This video from Nova Scotia is sad but promising. My eyes brimmed with tears as I listened to the sad stories of loved ones left behind. And I also felt encouraged to see people who are changing their ways and working more safely in response to the loss.
Here in BC, WorkSafeBC officers are promoting use of personal flotation devices (PFDs) or more protective, traditional life jackets when necessary, along with other strategies for keeping crews safe and in compliance with legal requirements including Regulation Part 24 Diving, Fishing, and Other Marine Operations.
In our province, between 1975 and 2012, 164 fishing vessels capsized with 68 lives lost.
Pat Olsen is WorkSafeBC’s Regional Prevention Manager, based in Courtenay, BC, on Vancouver Island, home to much commercial fishing (not to mention the many people on the water for transport and recreation).
I asked Pat what BC’s fishing safety advocates are doing to encourage use of PFDs and general improvement in safety for workers on the water.
“I cannot say enough about the work FishSAFE has been doing to promote the use of PFDs, and its ‘Real Fisherman‘ campaign,” Pat said.
He’s talking about a poster series that reminds me of those firemen’s calendars that we buy my mom for Christmas every year! It shows a bunch of big, handsome guys – “real men” – wearing life jackets/PFDs in the hopes of encouraging others to do the same.
“It’s excellent, but still not enough to change the culture, which of course is a generational thing,” Pat said. “I always find it interesting that parents of young children are insistent that their kids where PFDs or a life jacket when around the water or on boats, but at some point (I think when the child demonstrates they can swim) they stop making them wear them. This is a societal culture that needs to change.”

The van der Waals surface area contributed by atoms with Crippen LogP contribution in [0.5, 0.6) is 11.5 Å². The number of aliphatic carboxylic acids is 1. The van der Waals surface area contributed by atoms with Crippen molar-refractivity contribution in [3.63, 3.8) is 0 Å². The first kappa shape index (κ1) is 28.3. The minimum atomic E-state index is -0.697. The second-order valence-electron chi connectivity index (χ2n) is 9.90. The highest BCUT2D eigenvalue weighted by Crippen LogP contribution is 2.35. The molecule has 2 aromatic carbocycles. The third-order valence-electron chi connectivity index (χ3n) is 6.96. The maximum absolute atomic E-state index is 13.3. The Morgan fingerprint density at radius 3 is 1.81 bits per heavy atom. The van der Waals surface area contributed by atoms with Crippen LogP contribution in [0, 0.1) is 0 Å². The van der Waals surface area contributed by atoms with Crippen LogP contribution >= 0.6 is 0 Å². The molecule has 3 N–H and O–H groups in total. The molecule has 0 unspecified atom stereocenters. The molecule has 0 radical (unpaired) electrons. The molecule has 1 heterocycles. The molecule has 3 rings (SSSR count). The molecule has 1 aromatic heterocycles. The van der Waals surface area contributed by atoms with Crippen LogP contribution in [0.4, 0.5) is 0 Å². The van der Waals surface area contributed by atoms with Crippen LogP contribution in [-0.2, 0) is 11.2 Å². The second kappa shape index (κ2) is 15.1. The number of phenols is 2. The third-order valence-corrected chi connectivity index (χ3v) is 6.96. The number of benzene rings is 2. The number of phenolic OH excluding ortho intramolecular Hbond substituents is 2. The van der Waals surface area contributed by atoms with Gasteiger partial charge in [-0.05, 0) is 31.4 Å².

Pat says WorkSafeBC officers inspect and/or talk with fishing employers on the dock and at sea. They also talk about cold water shock, which I wrote about in my post Cold water shock can kill.
“This gives a very good picture of PFD use (or non-use in most cases),” Pat said. “They explain claim stats and talk in generalities about incidents WorkSafeBC has investigated. This paints a pretty dramatic picture of what happens when you fall overboard without a PFD/life jacket… They talk about how cold water affects the human body, and explain that even if you are an Olympic swimmer, you still have a VERY limited time to help yourself if you end up in the water, which is made even worse if you are fighting just to stay afloat. This is where using a PFD can really help.”
Pat suggests Cold water bootcamp as a good source of information on how quickly our bodies are affected by cold.
He praises the Kids Don’t Float campaign that offers ‘loaner’ PFDs provided at wharves and docks for children. Every year, an average of 525 Canadians die needlessly in water-related incidents, reports the Canadian Red Cross in Drowning Research Information.
See WorkSafeBC’s Commercial Fishing portal for more information on safety on and near the water.